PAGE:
Such blatant BTN-hogging of quality non-conference games is similar to what the Big 12 did when it let Nebraska's watchable games slip to pay-per-view so that bad games get some TV. In this case, it's not hurting league members, but it could hurt future non-conference scheduling. For example, if Nebraska calls Arizona about a home-and-home series, do you think the Wildcats will be amenable if they think there is a chance their marquee non-conference game will end up on a network most of their fans can't get?
Should the Huskers play their season opener on the Thursday or Friday? An area where the Big 10 has been progressive, this year Michigan State, Minnesota, and Indiana will all be playing before the Saturday of Labor Day weekend. This will be the third year in a row that the Spartans open on a Friday night, and Wisconsin opened on a Thursday night in 2011. Nebraska should, under the right circumstances, consider it.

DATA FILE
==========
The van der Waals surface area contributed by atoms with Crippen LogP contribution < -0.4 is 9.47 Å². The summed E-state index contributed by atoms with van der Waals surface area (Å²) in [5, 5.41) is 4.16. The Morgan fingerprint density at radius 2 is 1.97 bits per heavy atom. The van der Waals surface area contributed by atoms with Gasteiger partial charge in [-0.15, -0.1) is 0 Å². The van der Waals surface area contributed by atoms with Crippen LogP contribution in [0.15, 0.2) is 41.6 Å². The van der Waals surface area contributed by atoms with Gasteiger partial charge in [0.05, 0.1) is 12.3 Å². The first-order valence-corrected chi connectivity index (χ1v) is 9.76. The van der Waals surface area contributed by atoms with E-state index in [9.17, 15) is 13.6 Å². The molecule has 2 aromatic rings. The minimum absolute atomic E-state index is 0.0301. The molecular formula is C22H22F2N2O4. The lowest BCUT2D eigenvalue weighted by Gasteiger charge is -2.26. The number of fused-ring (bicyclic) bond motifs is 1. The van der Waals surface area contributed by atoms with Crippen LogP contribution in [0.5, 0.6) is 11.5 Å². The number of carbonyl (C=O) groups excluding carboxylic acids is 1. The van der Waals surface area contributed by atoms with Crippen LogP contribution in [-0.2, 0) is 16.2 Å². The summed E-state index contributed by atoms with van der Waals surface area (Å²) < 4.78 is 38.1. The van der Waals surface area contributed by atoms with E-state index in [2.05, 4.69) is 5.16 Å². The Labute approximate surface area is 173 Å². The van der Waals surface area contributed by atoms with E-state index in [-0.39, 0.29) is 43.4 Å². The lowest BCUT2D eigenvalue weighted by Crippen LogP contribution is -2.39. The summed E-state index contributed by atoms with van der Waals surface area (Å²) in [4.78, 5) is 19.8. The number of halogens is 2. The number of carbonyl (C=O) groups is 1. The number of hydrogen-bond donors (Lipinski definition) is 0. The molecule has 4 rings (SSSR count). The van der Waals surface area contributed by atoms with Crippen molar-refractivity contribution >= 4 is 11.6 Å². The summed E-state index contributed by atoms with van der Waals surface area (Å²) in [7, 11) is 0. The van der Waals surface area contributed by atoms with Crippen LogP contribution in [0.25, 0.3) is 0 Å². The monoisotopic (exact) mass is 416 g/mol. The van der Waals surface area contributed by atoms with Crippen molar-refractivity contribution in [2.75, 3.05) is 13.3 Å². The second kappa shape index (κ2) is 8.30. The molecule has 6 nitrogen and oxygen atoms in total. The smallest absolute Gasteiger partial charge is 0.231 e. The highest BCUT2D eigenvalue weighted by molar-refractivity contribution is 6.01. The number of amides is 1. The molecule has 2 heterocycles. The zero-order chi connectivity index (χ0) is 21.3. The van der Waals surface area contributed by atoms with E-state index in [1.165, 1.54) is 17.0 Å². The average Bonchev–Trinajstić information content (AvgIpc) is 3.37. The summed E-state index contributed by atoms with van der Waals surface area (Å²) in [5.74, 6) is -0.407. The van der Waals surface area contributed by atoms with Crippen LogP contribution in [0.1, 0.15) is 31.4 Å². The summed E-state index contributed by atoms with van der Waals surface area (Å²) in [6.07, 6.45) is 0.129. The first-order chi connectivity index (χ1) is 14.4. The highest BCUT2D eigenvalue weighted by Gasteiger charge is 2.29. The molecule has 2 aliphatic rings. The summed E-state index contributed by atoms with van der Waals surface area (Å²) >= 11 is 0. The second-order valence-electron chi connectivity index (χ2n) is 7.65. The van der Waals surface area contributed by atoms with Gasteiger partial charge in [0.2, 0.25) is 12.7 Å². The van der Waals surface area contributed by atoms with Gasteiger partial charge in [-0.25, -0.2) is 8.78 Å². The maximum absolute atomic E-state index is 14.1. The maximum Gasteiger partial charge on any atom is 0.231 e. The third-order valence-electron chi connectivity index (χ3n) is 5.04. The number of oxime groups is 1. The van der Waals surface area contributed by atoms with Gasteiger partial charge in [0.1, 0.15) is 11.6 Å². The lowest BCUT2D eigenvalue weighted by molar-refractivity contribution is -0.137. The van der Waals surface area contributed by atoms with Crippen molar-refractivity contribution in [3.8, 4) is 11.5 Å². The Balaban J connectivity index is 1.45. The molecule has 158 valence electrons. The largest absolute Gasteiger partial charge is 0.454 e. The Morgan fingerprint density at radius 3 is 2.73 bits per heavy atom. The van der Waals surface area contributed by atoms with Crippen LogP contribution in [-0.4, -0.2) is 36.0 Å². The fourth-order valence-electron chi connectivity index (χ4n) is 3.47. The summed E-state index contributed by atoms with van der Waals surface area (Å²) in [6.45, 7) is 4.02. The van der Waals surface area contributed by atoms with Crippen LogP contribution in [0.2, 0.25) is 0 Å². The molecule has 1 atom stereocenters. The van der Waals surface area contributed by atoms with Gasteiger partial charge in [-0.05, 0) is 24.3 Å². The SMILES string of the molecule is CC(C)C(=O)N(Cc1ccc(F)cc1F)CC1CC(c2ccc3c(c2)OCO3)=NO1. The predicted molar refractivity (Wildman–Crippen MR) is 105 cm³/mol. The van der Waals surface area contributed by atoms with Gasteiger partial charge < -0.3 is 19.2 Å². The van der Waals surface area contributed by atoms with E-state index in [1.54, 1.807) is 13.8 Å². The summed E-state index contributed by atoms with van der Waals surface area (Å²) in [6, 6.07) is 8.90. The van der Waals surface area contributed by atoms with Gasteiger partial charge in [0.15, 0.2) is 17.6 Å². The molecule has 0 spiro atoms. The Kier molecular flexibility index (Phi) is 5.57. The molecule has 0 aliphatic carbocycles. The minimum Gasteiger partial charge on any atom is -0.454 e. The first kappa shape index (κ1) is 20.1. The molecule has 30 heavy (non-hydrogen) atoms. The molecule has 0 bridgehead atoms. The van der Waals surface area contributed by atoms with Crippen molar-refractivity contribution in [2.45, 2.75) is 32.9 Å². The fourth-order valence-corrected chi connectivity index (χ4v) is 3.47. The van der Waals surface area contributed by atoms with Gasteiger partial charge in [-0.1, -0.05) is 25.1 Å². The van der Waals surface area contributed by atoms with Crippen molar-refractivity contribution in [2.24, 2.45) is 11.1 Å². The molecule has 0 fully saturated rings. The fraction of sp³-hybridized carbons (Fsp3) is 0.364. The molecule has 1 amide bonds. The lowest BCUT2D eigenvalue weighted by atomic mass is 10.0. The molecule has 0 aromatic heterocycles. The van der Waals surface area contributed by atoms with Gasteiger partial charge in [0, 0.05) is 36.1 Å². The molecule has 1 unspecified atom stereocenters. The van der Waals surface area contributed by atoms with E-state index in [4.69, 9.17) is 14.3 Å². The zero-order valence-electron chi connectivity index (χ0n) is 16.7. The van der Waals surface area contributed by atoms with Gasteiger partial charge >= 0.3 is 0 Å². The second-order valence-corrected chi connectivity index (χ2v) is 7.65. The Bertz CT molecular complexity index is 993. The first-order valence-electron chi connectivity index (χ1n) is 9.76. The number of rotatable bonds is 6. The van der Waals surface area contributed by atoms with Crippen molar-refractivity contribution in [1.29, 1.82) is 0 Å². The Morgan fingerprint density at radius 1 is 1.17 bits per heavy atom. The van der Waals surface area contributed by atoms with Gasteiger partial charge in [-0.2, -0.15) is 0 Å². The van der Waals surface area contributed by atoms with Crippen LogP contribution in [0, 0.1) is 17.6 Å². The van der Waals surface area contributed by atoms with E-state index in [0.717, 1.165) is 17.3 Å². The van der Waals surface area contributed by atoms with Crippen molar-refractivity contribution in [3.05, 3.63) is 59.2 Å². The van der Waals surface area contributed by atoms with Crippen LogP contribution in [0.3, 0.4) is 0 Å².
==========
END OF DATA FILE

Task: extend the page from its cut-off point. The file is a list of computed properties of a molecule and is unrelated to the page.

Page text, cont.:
AD emeritus Tom Osborne has stated in the past that college football shouldn't be played on Friday nights so as not to compete with high school football. Please Coach: college football is the big boys, and look how many great moments Friday nights have given us, from the beginning of Robert Griffin III's Heisman run in 2011 to Iowa State's upset of 10-0 Oklahoma State later that year.
Osborne also never wanted to upset fans' travel plans by playing on Thursdays. While the Huskers have played in many Thursday night road games, Lincoln has only hosted one Thursday home, a game against Rice that was rescheduled due to 9/11. But given how much traveling occurs on Labor Day weekend, a Thursday or Friday night game may only require minor travel adjustments. (Although with the Nebraska State Fair moved to Grand Island, there is less incentive for a weekday game.)